Saudi’s King Abdullah recently announced an amnesty for 141 imprisoned Indonesian workers. Abdullah cited the success of his surgery as the impetus for his "merciful" actions. The repatriation of these workers, many of whom may not have had access to fair judicial proceedings, is undeniably favorable.. However, the framework in which they were pardoned reflects the lack of legal protections and rights for migrant workers. Labor and immigration policies should not be rendered dependent on "benevolence," but rather on the formal rule of law.
Migrant workers should not be forced to rely on the states or their employer's particular disposition or mood - they should be incorporated under the same labor and legal codes that governs national workers. Currently, most migrant workers are marginalized under discriminatory labor laws which inherently undervalue their work. For example, the paucity in legal protections for domestic workers perpetuates denigrative attitudes of their labor, which is often conceived as merely an extension of "unproductive" female activities.
Such episodic "acts of kindness" work as propaganda, to boost the public image of states that systematically deny and violate migrant rights. They are then cited to circumvent very much needed labor reforms, including restructuring of the sponsorship system. The sponsorship system entrenches migrant workers' dependency on employers, rendering them vulnerable to exploitation and abuse.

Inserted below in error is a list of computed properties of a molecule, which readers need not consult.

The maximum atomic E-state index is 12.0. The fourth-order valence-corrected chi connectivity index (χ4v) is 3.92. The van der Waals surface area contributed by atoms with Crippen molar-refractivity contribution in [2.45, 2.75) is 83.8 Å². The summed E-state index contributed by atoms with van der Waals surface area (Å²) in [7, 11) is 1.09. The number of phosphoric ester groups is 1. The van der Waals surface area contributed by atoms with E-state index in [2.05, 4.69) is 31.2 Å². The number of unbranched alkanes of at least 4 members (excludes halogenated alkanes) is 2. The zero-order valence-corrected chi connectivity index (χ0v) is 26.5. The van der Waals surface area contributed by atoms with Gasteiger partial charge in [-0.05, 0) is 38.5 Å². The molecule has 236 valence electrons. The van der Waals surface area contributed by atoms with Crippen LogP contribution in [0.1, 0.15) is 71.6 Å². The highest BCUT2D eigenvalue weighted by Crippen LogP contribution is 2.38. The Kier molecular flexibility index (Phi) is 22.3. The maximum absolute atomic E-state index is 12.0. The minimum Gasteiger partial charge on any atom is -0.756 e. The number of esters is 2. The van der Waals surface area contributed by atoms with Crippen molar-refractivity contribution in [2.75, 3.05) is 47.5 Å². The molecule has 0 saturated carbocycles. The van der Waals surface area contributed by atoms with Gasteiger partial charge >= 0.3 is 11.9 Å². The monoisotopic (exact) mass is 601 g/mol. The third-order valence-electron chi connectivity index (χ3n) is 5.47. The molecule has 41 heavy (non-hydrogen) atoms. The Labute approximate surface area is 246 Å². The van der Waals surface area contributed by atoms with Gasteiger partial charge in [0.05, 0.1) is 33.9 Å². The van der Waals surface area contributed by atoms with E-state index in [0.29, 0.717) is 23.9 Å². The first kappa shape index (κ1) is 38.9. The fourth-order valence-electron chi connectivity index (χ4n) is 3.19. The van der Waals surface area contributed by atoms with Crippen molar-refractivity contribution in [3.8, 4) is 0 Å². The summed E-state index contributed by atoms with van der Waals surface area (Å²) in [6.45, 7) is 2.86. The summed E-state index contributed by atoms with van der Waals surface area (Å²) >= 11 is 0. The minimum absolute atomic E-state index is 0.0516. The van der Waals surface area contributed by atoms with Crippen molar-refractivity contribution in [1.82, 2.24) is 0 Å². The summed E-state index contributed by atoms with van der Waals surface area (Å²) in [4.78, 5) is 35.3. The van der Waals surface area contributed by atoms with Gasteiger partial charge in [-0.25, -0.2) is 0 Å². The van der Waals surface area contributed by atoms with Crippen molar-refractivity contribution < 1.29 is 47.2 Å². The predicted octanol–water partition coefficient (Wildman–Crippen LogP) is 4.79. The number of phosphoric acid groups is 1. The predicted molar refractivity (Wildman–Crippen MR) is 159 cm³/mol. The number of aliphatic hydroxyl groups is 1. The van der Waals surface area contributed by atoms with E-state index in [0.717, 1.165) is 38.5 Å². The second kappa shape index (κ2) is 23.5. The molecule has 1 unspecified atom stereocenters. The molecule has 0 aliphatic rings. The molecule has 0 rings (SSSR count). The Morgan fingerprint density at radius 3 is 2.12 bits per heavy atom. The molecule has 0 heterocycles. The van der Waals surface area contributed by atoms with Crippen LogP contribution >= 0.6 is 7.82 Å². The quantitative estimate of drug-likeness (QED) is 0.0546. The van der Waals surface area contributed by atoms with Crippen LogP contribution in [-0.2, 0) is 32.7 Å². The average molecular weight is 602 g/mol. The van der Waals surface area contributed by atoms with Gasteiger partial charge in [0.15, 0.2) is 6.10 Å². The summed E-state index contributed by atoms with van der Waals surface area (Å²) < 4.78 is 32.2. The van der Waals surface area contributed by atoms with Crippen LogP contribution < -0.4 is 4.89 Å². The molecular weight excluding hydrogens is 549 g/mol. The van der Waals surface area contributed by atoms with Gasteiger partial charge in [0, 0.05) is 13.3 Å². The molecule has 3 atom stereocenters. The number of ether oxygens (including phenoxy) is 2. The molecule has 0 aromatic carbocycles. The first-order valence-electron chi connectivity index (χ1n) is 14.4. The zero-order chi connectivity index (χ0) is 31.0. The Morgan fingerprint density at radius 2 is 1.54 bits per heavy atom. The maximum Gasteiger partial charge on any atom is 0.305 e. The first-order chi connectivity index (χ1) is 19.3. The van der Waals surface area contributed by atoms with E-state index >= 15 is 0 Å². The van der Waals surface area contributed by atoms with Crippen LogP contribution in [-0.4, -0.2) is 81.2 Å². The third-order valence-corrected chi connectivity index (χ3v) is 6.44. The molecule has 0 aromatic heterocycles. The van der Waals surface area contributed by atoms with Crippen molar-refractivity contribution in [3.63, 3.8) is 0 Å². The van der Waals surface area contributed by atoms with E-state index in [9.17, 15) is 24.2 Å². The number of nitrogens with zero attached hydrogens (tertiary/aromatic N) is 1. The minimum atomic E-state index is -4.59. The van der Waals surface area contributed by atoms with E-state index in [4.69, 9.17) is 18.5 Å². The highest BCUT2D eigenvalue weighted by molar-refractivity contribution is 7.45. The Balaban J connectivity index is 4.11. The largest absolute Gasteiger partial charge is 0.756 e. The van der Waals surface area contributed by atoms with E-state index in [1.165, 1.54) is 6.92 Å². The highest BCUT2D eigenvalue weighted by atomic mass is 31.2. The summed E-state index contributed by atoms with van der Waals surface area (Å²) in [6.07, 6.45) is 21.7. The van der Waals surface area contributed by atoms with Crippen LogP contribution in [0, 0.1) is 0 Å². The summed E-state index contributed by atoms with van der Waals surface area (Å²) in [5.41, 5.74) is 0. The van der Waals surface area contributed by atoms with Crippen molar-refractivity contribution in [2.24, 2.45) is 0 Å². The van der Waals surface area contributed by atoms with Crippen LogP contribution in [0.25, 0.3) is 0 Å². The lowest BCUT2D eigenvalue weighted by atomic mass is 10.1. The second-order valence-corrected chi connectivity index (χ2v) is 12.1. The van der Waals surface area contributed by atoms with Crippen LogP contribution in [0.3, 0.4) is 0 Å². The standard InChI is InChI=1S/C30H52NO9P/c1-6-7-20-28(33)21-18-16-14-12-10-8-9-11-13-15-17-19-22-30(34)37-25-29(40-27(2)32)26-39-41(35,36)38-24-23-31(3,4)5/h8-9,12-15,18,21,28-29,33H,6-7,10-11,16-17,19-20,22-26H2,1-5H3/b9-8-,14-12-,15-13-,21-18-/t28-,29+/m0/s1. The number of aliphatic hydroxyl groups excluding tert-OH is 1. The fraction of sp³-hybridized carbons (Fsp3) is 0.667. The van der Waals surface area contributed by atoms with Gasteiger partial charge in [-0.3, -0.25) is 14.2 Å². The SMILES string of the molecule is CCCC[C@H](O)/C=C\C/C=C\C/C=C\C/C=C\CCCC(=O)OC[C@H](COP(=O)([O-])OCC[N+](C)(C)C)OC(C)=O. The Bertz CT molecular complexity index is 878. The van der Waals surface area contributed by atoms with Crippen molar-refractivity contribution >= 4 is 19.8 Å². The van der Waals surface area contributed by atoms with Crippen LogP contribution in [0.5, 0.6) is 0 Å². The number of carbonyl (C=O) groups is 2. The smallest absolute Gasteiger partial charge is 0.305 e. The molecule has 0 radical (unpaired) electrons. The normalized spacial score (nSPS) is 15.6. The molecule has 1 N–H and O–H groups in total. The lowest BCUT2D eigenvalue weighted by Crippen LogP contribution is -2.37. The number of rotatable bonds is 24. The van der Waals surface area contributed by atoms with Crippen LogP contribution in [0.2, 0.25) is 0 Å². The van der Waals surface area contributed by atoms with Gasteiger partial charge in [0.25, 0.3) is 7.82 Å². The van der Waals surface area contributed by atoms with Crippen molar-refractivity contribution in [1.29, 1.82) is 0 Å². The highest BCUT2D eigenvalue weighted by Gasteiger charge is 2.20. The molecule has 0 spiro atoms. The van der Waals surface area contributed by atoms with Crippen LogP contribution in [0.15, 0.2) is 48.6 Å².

Such ad-hoc practices fail to guarantee migrants the inalienable rights enshrined in international and regional conventions. With regard to imprisoned migrants, this includes the right to a fair trial, the right to a translator, and the right to accessible legal services. Even more generally, the state transgresses on migrant worker rights by failing to enact or implement protective legislation. Though sporadic pardons and related acts may occasion positive, one-off outcomes, they are no substitute for the legal formalization of migrant rights.